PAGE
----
To examine associations between perceived ease of syringe access, syringe sources, injection behaviors, and law enforcement (LE) interactions among people who inject drugs (PWID) in rural Appalachian North Carolina (NC).
Using respondent-driven sampling, a diverse sample of 309 self-reported PWID were recruited from rural Appalachian NC. Data were collected via audio computer-assisted self-interview technology from February 2019 through March 2020. Respondents reported demographics, sources of syringes, LE interactions, and injection behaviors. Univariate, bivariate, and linear regression analyses were performed.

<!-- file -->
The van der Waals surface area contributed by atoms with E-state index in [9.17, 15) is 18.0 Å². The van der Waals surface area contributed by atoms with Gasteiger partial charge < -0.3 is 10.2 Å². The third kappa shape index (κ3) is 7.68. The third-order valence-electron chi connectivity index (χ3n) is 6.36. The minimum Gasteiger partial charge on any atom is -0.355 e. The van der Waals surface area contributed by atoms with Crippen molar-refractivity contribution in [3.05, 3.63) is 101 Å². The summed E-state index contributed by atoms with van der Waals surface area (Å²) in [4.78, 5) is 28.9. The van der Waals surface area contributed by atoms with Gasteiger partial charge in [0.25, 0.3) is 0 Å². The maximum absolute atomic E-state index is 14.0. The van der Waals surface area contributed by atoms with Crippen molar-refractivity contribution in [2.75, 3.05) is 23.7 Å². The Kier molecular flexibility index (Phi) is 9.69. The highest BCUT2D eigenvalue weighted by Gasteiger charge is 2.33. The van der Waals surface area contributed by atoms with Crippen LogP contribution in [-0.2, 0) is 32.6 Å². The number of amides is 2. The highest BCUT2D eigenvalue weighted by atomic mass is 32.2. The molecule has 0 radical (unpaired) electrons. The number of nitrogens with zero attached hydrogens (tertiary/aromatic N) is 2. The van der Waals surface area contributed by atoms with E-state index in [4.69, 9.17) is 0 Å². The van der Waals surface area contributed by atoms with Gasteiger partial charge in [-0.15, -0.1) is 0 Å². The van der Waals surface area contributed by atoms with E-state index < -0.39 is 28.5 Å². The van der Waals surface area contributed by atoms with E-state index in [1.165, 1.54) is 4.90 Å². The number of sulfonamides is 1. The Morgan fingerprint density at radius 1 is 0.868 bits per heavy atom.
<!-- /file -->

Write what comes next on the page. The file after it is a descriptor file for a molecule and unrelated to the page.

Respondents most often obtained syringes from pharmacies and syringe service programs (SSPs). Twenty-one percent disagreed that it was easy to obtain sterile syringes, with 28% reporting low or no access to an SSP. PWID who reported longer physical distances to an SSP had greater difficulty accessing syringes (PConclusions
These results underscore the importance of SSPs to mitigate the spread of human immunodeficiency virus and viral hepatitis in rural areas. Supporting mobile SSP services in rural areas could increase access to sterile syringes and injection supplies. SSPs should educate PWID about the importance of not sharing injection sup
Factors associated with perceived ease of access to syringes in Appalachian North Carolina